Name ID 98
Fosbrooke, H.A. and Sassoon, H Archeological Remains on Kilimanjaro
Page Number: 063
Extract Date: 1900
More recently, the early Chagga have left their mark on the landscape. The trenches which were dug between the early kingdoms are difficult to discern but remains of the forts which some chiefs constructed can still be seen at Marangu and Kibosho (see an article H A. Fosbrooke "Chagga Forts and Boltholes," TNR No 37, p116; and also pictures facing pp. 72 and 92 in Sir Charles Dundas' Kilimajaro and its People).
A more interesting but less apparent relic of the days of inter tribal warfare is to be found in the bolt holes or underground shelters. (See Bishop Wynn Jones, "African Dugouts " TNR, No. 11; and article in No. 37 above.)
In the thickly populated and cultivated area of Marangu there are some engraved rocks which are associated with the Chagga initiation ceremonies. One of these rocks, at Longoro, is a large block of lava about 9 feet long, projecting six inches above ground-level; at its.broadest point it is 6 feet 9 inches wide. The rock is covered with long, meandering incised lines, evidently engraved with a pecking technique, and there are also two small kidney-shaped depressions which are clearly man-made. The rock also bears numerous pock-marks which look natural, but which, according to recent oral tradition, are man-made.
Chief Petro Marealle first drew attention to this engraved rock. In his book (1951) he describes how, until about 1900, Chagga youths used to be introduced to the mysteries of manhood. As part of his ceremony twelve youths, selected from the age set under instruction, were taught the meanings of the engravings on the rock and how to incise them. This was done, on completion of the lessons, by the instructor using a `small axe'; the length of the line cut depended on the number of youths in the age-set. The instructor also bored the pock-marks into which the youths had to spit to seal their oath not to reveal the secrets they had been taught.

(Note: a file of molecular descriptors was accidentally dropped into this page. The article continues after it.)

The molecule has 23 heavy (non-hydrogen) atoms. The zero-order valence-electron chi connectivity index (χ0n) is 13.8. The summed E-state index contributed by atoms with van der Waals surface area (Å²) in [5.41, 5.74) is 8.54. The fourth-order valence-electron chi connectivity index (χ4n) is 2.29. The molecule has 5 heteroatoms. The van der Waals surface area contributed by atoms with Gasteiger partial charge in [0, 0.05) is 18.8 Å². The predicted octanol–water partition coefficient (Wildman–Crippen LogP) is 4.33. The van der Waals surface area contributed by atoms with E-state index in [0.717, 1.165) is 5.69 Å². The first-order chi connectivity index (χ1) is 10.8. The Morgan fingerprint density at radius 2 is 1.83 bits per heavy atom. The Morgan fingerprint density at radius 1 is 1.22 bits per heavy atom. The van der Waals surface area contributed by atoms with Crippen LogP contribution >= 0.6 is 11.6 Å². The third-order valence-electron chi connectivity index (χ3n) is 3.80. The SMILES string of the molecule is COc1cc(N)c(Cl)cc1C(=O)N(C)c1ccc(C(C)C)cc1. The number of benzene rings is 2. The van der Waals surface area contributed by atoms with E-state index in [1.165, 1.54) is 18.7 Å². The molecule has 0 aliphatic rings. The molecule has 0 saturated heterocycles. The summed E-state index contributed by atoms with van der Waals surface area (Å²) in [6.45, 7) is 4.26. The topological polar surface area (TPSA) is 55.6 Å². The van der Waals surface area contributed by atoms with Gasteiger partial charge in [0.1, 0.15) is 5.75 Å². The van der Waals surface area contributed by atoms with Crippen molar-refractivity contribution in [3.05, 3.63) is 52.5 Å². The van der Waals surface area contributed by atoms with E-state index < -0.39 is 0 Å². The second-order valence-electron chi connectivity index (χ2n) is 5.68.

Within twenty yards of the rock of Longoro, described here, there are two other engraved rocks; and there is another two miles to the north-west of the Longoro group. All these rocks have been described by Fosbrooke and Marealle in their two papers in Man, 1952, 244 and 263.
Five miles of road cover 2,500 vertical feet to the lower forest limit. This road was built by the Chagga tribe, to the facilitate the marketing of their coffee. They did the whole thing unaided, estimating the gradients entirely by eye. The result is an excellent motor road.
Amin, Mohamed; Willetts, Duncan and Marshall, Peter Journey Through Tanzania
Extract Date: 1984
It [Mto wa Mbu] has long been a trading centre where many different people have settled, notably the Mbugwe, Iraqw, Gorowa, Irangi, Totoga, Chagga and Maasai. The area ... is in fact the most linguistically diverse and complex in Africa. It is the only place in the continent where the four major African language families - Bantu, Khoisan, Cushitic, and Nilotic - occur together.
Map and Guide to Tanzania
Page Number: 09d
No tribe claims any predominant role - population varies from a million Sukurna to a few hundred Sandawe or Hadzapis - but obviously some have better documented records:
The Chagga: with more than 400 clans, they are an extremely industrious Bantu people. Living on the fertile slopes of Mount Kilimanjaro, they have developed remarkable irrigation systems, advanced cultivation methods on terraced fields and turned coffee plantations into profitable cash crops. They have a reputation of being modern businessmen but it is interesting to note that cultivation remains clearly divided into three categories: beans, sweet potatoes and yams are grown by women with many rituals but only men cultivate bananas and eleusine, a small seed utilized in food; maize can be grown by both sexes. One of the best known historical leaders is Paramount Chief Marealle.